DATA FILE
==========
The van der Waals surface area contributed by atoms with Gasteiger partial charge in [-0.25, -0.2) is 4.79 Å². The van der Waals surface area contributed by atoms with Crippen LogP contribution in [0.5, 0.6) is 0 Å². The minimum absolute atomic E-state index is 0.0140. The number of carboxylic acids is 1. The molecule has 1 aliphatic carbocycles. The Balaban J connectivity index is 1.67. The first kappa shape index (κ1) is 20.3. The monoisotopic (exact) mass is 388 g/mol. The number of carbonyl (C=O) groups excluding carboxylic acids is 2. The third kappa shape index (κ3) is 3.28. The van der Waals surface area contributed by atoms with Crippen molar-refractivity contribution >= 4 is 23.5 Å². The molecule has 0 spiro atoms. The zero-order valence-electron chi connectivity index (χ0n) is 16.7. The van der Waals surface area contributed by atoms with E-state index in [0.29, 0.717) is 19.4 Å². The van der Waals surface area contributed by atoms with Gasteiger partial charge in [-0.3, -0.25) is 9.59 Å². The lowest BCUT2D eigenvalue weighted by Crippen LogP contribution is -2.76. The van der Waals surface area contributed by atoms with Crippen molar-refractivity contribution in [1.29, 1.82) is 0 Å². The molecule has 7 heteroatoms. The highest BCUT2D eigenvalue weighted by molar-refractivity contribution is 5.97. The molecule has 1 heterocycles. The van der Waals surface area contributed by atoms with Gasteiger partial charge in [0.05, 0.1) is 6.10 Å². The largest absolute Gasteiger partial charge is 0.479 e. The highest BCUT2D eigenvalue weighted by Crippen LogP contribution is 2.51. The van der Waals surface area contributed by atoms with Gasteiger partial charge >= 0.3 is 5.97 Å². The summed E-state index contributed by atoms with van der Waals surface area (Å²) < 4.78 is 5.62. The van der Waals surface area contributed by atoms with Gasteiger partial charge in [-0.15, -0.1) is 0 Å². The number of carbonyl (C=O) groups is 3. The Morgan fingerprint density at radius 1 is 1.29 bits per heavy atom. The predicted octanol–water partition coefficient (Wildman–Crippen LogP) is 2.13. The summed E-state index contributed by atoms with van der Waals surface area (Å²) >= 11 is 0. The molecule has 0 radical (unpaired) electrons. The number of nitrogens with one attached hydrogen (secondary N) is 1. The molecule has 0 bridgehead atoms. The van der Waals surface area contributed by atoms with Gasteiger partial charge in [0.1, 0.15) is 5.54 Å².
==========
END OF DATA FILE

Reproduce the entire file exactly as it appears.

The van der Waals surface area contributed by atoms with Gasteiger partial charge in [-0.25, -0.2) is 4.79 Å². The van der Waals surface area contributed by atoms with Crippen LogP contribution in [0.5, 0.6) is 0 Å². The minimum absolute atomic E-state index is 0.0140. The number of carboxylic acids is 1. The molecule has 1 aliphatic carbocycles. The Balaban J connectivity index is 1.67. The first kappa shape index (κ1) is 20.3. The monoisotopic (exact) mass is 388 g/mol. The number of carbonyl (C=O) groups excluding carboxylic acids is 2. The third kappa shape index (κ3) is 3.28. The van der Waals surface area contributed by atoms with Crippen molar-refractivity contribution >= 4 is 23.5 Å². The molecule has 0 spiro atoms. The zero-order valence-electron chi connectivity index (χ0n) is 16.7. The van der Waals surface area contributed by atoms with E-state index in [0.29, 0.717) is 19.4 Å². The van der Waals surface area contributed by atoms with Gasteiger partial charge in [-0.3, -0.25) is 9.59 Å². The lowest BCUT2D eigenvalue weighted by Crippen LogP contribution is -2.76. The van der Waals surface area contributed by atoms with Crippen molar-refractivity contribution in [1.29, 1.82) is 0 Å². The molecule has 7 heteroatoms. The highest BCUT2D eigenvalue weighted by molar-refractivity contribution is 5.97. The molecule has 1 heterocycles. The van der Waals surface area contributed by atoms with Gasteiger partial charge in [0.05, 0.1) is 6.10 Å². The largest absolute Gasteiger partial charge is 0.479 e. The highest BCUT2D eigenvalue weighted by Crippen LogP contribution is 2.51. The van der Waals surface area contributed by atoms with Gasteiger partial charge >= 0.3 is 5.97 Å². The summed E-state index contributed by atoms with van der Waals surface area (Å²) < 4.78 is 5.62. The van der Waals surface area contributed by atoms with Gasteiger partial charge in [-0.15, -0.1) is 0 Å². The number of carbonyl (C=O) groups is 3. The Morgan fingerprint density at radius 1 is 1.29 bits per heavy atom. The predicted octanol–water partition coefficient (Wildman–Crippen LogP) is 2.13. The summed E-state index contributed by atoms with van der Waals surface area (Å²) >= 11 is 0. The molecule has 0 radical (unpaired) electrons. The number of nitrogens with one attached hydrogen (secondary N) is 1. The molecule has 0 bridgehead atoms. The van der Waals surface area contributed by atoms with Gasteiger partial charge in [0.1, 0.15) is 5.54 Å².